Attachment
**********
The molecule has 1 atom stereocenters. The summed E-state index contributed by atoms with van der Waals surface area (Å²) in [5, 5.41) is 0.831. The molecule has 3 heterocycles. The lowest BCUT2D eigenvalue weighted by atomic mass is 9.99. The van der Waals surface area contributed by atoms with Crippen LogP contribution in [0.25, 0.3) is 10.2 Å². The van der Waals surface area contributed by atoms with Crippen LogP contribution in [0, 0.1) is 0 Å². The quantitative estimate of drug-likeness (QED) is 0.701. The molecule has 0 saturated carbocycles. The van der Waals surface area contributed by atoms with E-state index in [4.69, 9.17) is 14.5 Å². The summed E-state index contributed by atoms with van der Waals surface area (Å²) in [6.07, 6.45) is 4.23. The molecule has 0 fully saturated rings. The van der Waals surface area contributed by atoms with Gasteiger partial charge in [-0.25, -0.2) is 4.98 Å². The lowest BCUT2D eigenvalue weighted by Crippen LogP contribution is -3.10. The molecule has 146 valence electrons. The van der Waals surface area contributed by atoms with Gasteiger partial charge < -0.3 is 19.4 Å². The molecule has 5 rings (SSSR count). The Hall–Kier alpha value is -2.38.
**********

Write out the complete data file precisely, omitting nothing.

The molecule has 1 atom stereocenters. The summed E-state index contributed by atoms with van der Waals surface area (Å²) in [5, 5.41) is 0.831. The molecule has 3 heterocycles. The lowest BCUT2D eigenvalue weighted by atomic mass is 9.99. The van der Waals surface area contributed by atoms with Crippen LogP contribution in [0.25, 0.3) is 10.2 Å². The van der Waals surface area contributed by atoms with Crippen LogP contribution in [0, 0.1) is 0 Å². The quantitative estimate of drug-likeness (QED) is 0.701. The molecule has 0 saturated carbocycles. The van der Waals surface area contributed by atoms with E-state index in [4.69, 9.17) is 14.5 Å². The summed E-state index contributed by atoms with van der Waals surface area (Å²) in [6.07, 6.45) is 4.23. The molecule has 0 fully saturated rings. The van der Waals surface area contributed by atoms with Gasteiger partial charge in [-0.25, -0.2) is 4.98 Å². The lowest BCUT2D eigenvalue weighted by Crippen LogP contribution is -3.10. The molecule has 146 valence electrons. The van der Waals surface area contributed by atoms with Gasteiger partial charge < -0.3 is 19.4 Å². The molecule has 5 rings (SSSR count). The Hall–Kier alpha value is -2.38.